10 October 2011

Sonogram and Spinach Potato Cakes

First of all, here's the long-awaited sonogram photo.  I'm afraid it's a little blurry, but I promise, even if it wasn't, there's not much to see.  We can distinguish the head and the heart, which is good enough for us.  The slightly grumpy tech, who thought I was odd for wanting my husband in the room, said everything looks good to him and confirmed my estimate for the due date: Valentine's Day.  My belly is still growing, rather quickly, actually, but I feel good.

In exchange for such a valuable item as a sonogram photo, I am going to now subject you to a cooking lesson.  Probably boring, but it was a rather monumental achievement for me, and I feel the need to brag on myself.

I tend to be content to eat the same thing, with slight variations, every day for weeks, but my husband is more inspired by variety.  He doesn't ask for much (since there isn't much to be had), but I try to show some creativity in the kitchen from time to time, rather than just the rice and beans every night that Leah and I used to eat.  Yesterday I had fresh greens, tomatoes and potatoes that I needed to use, and it was Sabbath, so I had all the time in the world to cook.  I did a little web browsing looking for something new to cook, and stumbled across a recipe for "Spinach Potato Cakes with Roasted Tomato Sauce" on the Epicurious website (click here for link).  I just so happened to have all the ingredients, except for the optional cheeses, so I went for it.  I love food blogs, so I should have carefully photographed each step of the process, but I didn't think that far ahead, sadly. 

It sounds so simple in the recipe: four easy (long) steps.  In reality it took me most of about five hours, although I was watching Season 1 of LOST at the same time, so I wasn't in any hurry.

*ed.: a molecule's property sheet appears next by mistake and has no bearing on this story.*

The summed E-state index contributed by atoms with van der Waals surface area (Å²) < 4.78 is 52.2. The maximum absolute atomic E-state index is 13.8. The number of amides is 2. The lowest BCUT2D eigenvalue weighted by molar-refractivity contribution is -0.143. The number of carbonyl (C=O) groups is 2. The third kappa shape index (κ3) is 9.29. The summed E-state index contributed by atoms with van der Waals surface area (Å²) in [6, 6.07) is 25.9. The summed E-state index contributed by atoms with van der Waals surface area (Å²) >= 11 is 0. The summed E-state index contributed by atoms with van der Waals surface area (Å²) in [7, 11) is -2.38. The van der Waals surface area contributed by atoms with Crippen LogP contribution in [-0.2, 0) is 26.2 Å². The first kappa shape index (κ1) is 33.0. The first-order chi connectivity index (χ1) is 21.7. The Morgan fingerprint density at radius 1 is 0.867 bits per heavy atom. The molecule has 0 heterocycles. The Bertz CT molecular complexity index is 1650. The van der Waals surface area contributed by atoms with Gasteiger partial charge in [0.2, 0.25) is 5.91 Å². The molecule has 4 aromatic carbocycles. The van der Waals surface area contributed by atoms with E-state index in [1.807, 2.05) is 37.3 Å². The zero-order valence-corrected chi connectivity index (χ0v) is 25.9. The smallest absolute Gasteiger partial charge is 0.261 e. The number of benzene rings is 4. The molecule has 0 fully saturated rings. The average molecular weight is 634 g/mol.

Here are my step-by-step directions for making this recipe in Africa.

- First I washed thoroughly and peeled six or seven potatoes, then chopped them in half and put on to boil.  I washed approximately one pound of greens thoroughly and remove from the stems.  We don't have spinach here, so I used something called "pea greens" which are kind of like ramp, I think.  Also, I didn't have any way to weigh one pound, so I took a half-kilo bag of pasta in one hand (1.1 pounds) and the greens in the other hand.  Close enough.  I washed very, very thoroughly the ripest six or seven tomatoes and cut in half.  I made four pieces of toast in the sandwich maker, then crushed them with the handle of the knife to get one cup of bread crumbs.

- No oven, so I had to "pan roast" the tomatoes with a conservative amount of my very expensive and precious olive oil and salt and pepper.  Meanwhile, I melted two spoonfuls of Blue Band (a kind of margarine that serves for butter here) in a pot and wilted the greens.  When the potatoes, tomatoes and greens had all cooked, I set them all aside to cool.

- I mashed the potatoes with a fork, then, lacking a blender to puree the tomatoes, I mashed those with a fork too.  I chopped up the greens, nearly removing my thumb nail in the process.  Everything was then ready to rock and roll.